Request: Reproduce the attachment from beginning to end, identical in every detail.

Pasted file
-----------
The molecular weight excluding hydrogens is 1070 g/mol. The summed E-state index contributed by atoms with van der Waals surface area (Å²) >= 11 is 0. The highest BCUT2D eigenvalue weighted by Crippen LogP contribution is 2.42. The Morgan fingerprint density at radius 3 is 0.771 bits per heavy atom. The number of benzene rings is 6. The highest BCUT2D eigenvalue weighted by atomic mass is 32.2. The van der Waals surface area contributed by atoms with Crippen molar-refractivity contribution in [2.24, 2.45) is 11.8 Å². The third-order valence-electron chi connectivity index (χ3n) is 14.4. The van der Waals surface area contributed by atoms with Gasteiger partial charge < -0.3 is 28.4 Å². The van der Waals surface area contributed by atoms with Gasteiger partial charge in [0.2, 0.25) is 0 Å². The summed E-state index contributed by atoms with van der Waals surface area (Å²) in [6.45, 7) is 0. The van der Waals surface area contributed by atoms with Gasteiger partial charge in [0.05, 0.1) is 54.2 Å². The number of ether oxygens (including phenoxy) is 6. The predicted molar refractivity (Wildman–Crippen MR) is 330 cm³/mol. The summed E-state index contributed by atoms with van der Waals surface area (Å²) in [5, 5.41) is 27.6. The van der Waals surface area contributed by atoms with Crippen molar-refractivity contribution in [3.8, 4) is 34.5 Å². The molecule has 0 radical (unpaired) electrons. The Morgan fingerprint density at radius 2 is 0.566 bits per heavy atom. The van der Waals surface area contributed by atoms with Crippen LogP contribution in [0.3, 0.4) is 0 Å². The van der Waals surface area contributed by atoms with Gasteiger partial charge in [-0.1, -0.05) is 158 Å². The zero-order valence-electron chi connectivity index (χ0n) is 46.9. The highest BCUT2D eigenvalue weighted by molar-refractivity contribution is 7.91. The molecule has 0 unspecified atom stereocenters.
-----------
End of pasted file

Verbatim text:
The molecular weight excluding hydrogens is 1070 g/mol. The summed E-state index contributed by atoms with van der Waals surface area (Å²) >= 11 is 0. The highest BCUT2D eigenvalue weighted by Crippen LogP contribution is 2.42. The Morgan fingerprint density at radius 3 is 0.771 bits per heavy atom. The number of benzene rings is 6. The highest BCUT2D eigenvalue weighted by atomic mass is 32.2. The van der Waals surface area contributed by atoms with Crippen molar-refractivity contribution in [2.24, 2.45) is 11.8 Å². The third-order valence-electron chi connectivity index (χ3n) is 14.4. The van der Waals surface area contributed by atoms with Gasteiger partial charge < -0.3 is 28.4 Å². The van der Waals surface area contributed by atoms with Gasteiger partial charge in [0.2, 0.25) is 0 Å². The summed E-state index contributed by atoms with van der Waals surface area (Å²) in [6.45, 7) is 0. The van der Waals surface area contributed by atoms with Gasteiger partial charge in [0.05, 0.1) is 54.2 Å². The number of ether oxygens (including phenoxy) is 6. The predicted molar refractivity (Wildman–Crippen MR) is 330 cm³/mol. The summed E-state index contributed by atoms with van der Waals surface area (Å²) in [5, 5.41) is 27.6. The van der Waals surface area contributed by atoms with Crippen molar-refractivity contribution in [3.8, 4) is 34.5 Å². The molecule has 0 radical (unpaired) electrons. The Morgan fingerprint density at radius 2 is 0.566 bits per heavy atom. The van der Waals surface area contributed by atoms with Crippen LogP contribution in [0.3, 0.4) is 0 Å². The van der Waals surface area contributed by atoms with Gasteiger partial charge in [-0.1, -0.05) is 158 Å². The zero-order valence-electron chi connectivity index (χ0n) is 46.9. The highest BCUT2D eigenvalue weighted by molar-refractivity contribution is 7.91. The molecule has 0 unspecified atom stereocenters.